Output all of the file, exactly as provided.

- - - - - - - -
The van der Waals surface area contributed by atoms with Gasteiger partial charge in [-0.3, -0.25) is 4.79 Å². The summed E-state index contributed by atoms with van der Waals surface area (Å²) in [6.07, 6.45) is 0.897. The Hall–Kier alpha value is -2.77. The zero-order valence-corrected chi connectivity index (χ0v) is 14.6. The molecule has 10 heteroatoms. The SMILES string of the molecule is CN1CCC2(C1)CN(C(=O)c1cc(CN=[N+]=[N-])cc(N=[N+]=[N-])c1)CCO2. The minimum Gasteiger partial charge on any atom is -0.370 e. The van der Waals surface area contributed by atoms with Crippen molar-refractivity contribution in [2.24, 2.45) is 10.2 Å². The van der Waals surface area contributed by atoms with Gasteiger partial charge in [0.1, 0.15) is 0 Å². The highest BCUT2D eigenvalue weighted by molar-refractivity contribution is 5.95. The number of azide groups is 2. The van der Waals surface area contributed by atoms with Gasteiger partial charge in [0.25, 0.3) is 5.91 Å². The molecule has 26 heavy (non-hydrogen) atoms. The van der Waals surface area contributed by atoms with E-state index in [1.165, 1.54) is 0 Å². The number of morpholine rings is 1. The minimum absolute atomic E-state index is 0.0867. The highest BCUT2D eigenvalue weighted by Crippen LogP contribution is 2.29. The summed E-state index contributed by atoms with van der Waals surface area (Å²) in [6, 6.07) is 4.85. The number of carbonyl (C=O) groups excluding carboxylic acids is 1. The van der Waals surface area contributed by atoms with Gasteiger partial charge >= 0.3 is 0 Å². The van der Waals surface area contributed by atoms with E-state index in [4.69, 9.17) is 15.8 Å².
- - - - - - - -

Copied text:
The van der Waals surface area contributed by atoms with Gasteiger partial charge in [-0.3, -0.25) is 4.79 Å². The summed E-state index contributed by atoms with van der Waals surface area (Å²) in [6.07, 6.45) is 0.897. The Hall–Kier alpha value is -2.77. The zero-order valence-corrected chi connectivity index (χ0v) is 14.6. The molecule has 10 heteroatoms. The SMILES string of the molecule is CN1CCC2(C1)CN(C(=O)c1cc(CN=[N+]=[N-])cc(N=[N+]=[N-])c1)CCO2. The minimum Gasteiger partial charge on any atom is -0.370 e. The van der Waals surface area contributed by atoms with Crippen molar-refractivity contribution in [2.24, 2.45) is 10.2 Å². The van der Waals surface area contributed by atoms with Gasteiger partial charge in [0.1, 0.15) is 0 Å². The highest BCUT2D eigenvalue weighted by molar-refractivity contribution is 5.95. The number of azide groups is 2. The van der Waals surface area contributed by atoms with Gasteiger partial charge in [0.25, 0.3) is 5.91 Å². The molecule has 26 heavy (non-hydrogen) atoms. The van der Waals surface area contributed by atoms with E-state index in [1.165, 1.54) is 0 Å². The number of morpholine rings is 1. The minimum absolute atomic E-state index is 0.0867. The highest BCUT2D eigenvalue weighted by Crippen LogP contribution is 2.29. The summed E-state index contributed by atoms with van der Waals surface area (Å²) in [6, 6.07) is 4.85. The number of carbonyl (C=O) groups excluding carboxylic acids is 1. The van der Waals surface area contributed by atoms with Gasteiger partial charge >= 0.3 is 0 Å². The van der Waals surface area contributed by atoms with E-state index in [4.69, 9.17) is 15.8 Å².